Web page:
2 March 2020: ACCA's chief economist Michael Taylor offers the following analysis
Until mid-February the COVID-19 outbreak and its economic effects had been confined predominantly to mainland China. But the virus has now spread widely with a total of 40 countries reporting at least one case, and significant numbers of cases in Italy and South Korea. Fears are growing of a pandemic with global economic consequences. Big falls in global equity markets signal the transmission of these concerns to financial markets.
The Economic Impact
Economic shocks such as this virus outbreak tend to have temporary effects on economic activity, which is then recovered quickly once the crisis has passed. This was the case with the SARS outbreak in 2003 for example. For now, this is still our central case – whatever the short-term effects, we expect activity to recover, such that by the second half of 2020 global economic activity is growing at the rate it would have been if the coronavirus outbreak had not occurred. But the risks of a prolonged crisis have increased in recent weeks and the effects of this would be more long-lasting. A rise in business failures and job losses, for example, would further depress output and extend the economic damage well into the second half of the year.
The travel restrictions within China and extended factory closures are having a major drag on the economy Consumer spending – now a key driver of economic growth – will be very weak in the first few months of this year. For example, data for early February recorded annual falls in excess of 90% for both car sales and property sales. The Chinese economy will contract in the first three months of this year; the exact scale of this is impossible to judge at present but could be at an annualised rate of around 10%. The annual growth rate of GDP will drop from 6% in Q4 2019 to as low as 3% in Q1 this year.
China’s significance in the global economy and its integration into global supply chains means that there is potential for a wider economic effect. China now accounts for 19% of world GDP and 13% of global exports. (Hubei Province, the source of the virus, is an important region for manufacturing and supply chains.) China is a big importer too, especially of commodities. Over the last month oil prices have fallen by around 20%, for example.
An extended and significant slowdown in the Chinese economy would reduce world GDP growth and reverse the recent stabilisation in global trade volumes. An interruption in global supply chains caused by extended factory closures is the biggest risk to the global economy. Within Asia Vietnam, Taiwan and South Korea are particularly vulnerable. The major virus outbreak in South Korea itself adds to supply chain concerns: Samsung, the world’s biggest producer of smartphones and computer chips, is at risk of suffering disruption to its output. Elsewhere, European carmakers could be affected too but so far have not reported interruptions to production.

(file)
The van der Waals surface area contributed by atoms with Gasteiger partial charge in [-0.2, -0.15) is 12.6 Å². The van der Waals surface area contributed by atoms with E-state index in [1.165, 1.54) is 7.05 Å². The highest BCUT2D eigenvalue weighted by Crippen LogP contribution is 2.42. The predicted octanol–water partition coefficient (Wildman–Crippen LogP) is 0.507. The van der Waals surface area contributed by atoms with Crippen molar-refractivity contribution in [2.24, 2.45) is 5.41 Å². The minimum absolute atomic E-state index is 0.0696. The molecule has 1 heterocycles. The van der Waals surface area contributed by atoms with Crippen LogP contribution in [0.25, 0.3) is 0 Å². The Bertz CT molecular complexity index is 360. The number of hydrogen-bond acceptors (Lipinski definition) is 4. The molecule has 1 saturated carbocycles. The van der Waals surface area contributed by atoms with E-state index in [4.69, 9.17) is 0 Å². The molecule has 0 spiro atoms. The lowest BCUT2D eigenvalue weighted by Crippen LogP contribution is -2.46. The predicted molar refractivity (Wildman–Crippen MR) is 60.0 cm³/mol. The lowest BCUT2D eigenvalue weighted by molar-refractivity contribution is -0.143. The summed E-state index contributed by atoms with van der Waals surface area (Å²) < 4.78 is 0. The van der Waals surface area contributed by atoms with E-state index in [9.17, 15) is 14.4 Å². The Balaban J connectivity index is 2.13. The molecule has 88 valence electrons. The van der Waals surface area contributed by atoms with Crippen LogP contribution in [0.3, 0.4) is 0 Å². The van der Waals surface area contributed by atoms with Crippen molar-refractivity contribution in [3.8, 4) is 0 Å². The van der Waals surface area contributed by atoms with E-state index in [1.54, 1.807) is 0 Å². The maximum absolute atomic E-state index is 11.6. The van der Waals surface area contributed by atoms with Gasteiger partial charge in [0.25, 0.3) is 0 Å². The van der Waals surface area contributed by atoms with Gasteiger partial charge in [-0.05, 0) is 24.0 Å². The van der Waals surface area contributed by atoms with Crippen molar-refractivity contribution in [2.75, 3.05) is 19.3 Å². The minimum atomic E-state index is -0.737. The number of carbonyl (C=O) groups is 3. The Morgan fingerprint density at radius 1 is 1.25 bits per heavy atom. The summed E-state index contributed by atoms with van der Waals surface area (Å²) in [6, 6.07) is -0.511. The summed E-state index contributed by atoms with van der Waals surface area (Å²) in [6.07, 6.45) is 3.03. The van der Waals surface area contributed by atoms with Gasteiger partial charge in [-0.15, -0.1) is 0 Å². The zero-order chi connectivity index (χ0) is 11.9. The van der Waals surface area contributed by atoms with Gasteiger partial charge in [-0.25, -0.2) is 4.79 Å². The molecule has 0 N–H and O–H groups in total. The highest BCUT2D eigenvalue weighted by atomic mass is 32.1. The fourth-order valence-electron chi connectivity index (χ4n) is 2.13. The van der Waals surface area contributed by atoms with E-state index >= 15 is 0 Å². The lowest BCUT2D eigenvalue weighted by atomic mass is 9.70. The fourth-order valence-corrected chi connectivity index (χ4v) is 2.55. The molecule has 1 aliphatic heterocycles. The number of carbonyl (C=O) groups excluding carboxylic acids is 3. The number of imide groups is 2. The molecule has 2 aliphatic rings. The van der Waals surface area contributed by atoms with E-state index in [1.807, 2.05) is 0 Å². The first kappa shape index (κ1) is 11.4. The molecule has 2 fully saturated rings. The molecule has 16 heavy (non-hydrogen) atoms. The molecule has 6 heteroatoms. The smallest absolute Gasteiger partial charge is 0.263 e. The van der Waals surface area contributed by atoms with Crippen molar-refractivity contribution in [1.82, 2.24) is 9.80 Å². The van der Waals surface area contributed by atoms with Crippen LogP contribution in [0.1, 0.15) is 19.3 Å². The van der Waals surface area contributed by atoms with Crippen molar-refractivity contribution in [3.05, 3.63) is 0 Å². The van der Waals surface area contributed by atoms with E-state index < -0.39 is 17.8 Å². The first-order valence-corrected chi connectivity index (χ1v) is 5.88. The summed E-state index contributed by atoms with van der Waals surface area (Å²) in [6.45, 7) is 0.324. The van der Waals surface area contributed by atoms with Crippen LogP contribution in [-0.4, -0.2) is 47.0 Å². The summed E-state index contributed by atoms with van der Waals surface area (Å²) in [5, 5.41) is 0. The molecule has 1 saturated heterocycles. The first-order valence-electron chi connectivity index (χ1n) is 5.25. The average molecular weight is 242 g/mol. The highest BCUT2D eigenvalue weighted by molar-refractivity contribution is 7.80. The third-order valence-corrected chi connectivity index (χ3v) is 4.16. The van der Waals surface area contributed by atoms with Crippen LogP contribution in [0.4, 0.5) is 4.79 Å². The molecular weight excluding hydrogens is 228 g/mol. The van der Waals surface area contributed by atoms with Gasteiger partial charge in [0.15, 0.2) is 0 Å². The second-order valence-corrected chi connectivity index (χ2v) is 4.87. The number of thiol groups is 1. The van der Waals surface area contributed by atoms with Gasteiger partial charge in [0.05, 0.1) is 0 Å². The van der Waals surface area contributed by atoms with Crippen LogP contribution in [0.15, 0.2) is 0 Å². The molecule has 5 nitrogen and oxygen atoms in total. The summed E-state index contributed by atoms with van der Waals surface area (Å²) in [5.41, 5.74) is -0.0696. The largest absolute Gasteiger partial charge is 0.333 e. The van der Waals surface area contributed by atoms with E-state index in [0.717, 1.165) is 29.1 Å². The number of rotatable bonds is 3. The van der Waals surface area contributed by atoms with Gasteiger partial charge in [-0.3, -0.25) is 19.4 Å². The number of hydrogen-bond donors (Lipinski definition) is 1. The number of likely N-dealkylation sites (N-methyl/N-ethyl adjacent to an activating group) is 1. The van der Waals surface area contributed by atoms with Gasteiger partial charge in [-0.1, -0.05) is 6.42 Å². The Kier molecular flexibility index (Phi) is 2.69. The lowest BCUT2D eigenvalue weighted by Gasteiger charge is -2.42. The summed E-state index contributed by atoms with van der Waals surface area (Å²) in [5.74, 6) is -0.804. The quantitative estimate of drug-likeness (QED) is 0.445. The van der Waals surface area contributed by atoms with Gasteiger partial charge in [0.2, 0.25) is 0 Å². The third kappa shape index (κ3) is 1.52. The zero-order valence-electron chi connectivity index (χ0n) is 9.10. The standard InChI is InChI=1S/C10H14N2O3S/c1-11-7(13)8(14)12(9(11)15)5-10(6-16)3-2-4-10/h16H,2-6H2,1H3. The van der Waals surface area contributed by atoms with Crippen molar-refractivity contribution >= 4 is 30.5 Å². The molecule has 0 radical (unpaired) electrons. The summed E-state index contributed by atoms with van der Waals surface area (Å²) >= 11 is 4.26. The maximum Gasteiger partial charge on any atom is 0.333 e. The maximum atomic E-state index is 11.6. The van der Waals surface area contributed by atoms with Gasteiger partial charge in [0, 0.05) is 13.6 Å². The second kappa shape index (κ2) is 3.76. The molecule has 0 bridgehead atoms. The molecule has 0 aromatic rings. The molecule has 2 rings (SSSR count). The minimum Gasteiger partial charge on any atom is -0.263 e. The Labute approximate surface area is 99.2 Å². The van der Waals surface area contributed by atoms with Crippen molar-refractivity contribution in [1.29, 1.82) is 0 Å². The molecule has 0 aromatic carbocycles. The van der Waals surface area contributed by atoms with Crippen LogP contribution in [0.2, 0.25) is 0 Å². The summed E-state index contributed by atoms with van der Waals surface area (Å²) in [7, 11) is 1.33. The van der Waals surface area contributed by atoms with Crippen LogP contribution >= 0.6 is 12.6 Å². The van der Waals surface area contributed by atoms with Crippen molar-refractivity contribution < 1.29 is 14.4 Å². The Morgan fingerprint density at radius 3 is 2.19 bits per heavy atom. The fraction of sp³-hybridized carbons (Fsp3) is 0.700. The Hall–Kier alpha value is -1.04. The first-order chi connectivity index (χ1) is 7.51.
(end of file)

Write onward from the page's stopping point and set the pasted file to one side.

The boom in overseas Chinese tourists in recent years has boosted service sector exports in many countries. The macroeconomic impact of the virtual absence of Chinese tourists is very modest in most cases, but Cambodia and Thailand are notable exceptions and their economies are being affected. Travel restrictions have now been extended beyond China, including within northern Italy. Cancellation of major sporting events would further undermine travel and tourism – the biggest risk here being the Tokyo Olympics. But the macroeconomic impact of this is likely to be relatively limited.
China cannot do much to offset the short-term economic impact of the virus other than providing extra liquidity and other measures to help cash flow in order to prevent corporate distress. However, other economies in the region can attempt to boost their domestic economies to offset the external headwinds from China. For example, Thailand and the Philippines have already cut interest rates in response. Last year several Asian economies successfully mitigated the effects of a slowdown in China with monetary and fiscal ease. Major central banks such as the US Federal Reserve are not likely to respond with easier policy. But because the virus adds to near-term downside risks to the global economy the current easy stance of policy is likely to be maintained.
To sum up, the short-term economic effect of COVID-19 will be significant in China with spill-over effects elsewhere in Asia. Historical comparisons suggest that economic recovery will be quick – provided that the virus is swiftly brought under control. But if not, and especially if widespread restrictions on the movement of people are introduced, then the economic effect would be much greater and long lasting.
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